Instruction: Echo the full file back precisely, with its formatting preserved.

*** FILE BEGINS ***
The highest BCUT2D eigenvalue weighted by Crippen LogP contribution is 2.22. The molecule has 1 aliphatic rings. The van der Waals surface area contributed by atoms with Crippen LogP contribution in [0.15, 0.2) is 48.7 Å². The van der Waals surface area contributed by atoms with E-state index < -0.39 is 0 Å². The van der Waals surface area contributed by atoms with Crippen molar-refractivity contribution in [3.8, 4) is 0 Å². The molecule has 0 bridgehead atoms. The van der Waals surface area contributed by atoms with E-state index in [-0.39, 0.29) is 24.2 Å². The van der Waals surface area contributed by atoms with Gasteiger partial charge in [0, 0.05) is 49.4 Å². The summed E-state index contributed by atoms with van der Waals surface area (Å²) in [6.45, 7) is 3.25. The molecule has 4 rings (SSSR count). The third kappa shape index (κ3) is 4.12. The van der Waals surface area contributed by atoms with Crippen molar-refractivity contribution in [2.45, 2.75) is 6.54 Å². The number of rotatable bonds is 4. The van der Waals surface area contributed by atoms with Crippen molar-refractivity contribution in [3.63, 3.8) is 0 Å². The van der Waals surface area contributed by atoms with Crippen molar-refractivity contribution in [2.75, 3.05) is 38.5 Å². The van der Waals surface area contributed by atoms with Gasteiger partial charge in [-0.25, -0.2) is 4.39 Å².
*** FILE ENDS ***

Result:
The highest BCUT2D eigenvalue weighted by Crippen LogP contribution is 2.22. The molecule has 1 aliphatic rings. The van der Waals surface area contributed by atoms with Crippen LogP contribution in [0.15, 0.2) is 48.7 Å². The van der Waals surface area contributed by atoms with E-state index < -0.39 is 0 Å². The van der Waals surface area contributed by atoms with Crippen molar-refractivity contribution in [3.8, 4) is 0 Å². The molecule has 0 bridgehead atoms. The van der Waals surface area contributed by atoms with E-state index in [-0.39, 0.29) is 24.2 Å². The van der Waals surface area contributed by atoms with Gasteiger partial charge in [0, 0.05) is 49.4 Å². The summed E-state index contributed by atoms with van der Waals surface area (Å²) in [6.45, 7) is 3.25. The molecule has 4 rings (SSSR count). The third kappa shape index (κ3) is 4.12. The van der Waals surface area contributed by atoms with Crippen molar-refractivity contribution in [2.45, 2.75) is 6.54 Å². The number of rotatable bonds is 4. The van der Waals surface area contributed by atoms with Crippen molar-refractivity contribution in [3.63, 3.8) is 0 Å². The van der Waals surface area contributed by atoms with Crippen molar-refractivity contribution in [2.75, 3.05) is 38.5 Å². The van der Waals surface area contributed by atoms with Gasteiger partial charge in [-0.25, -0.2) is 4.39 Å².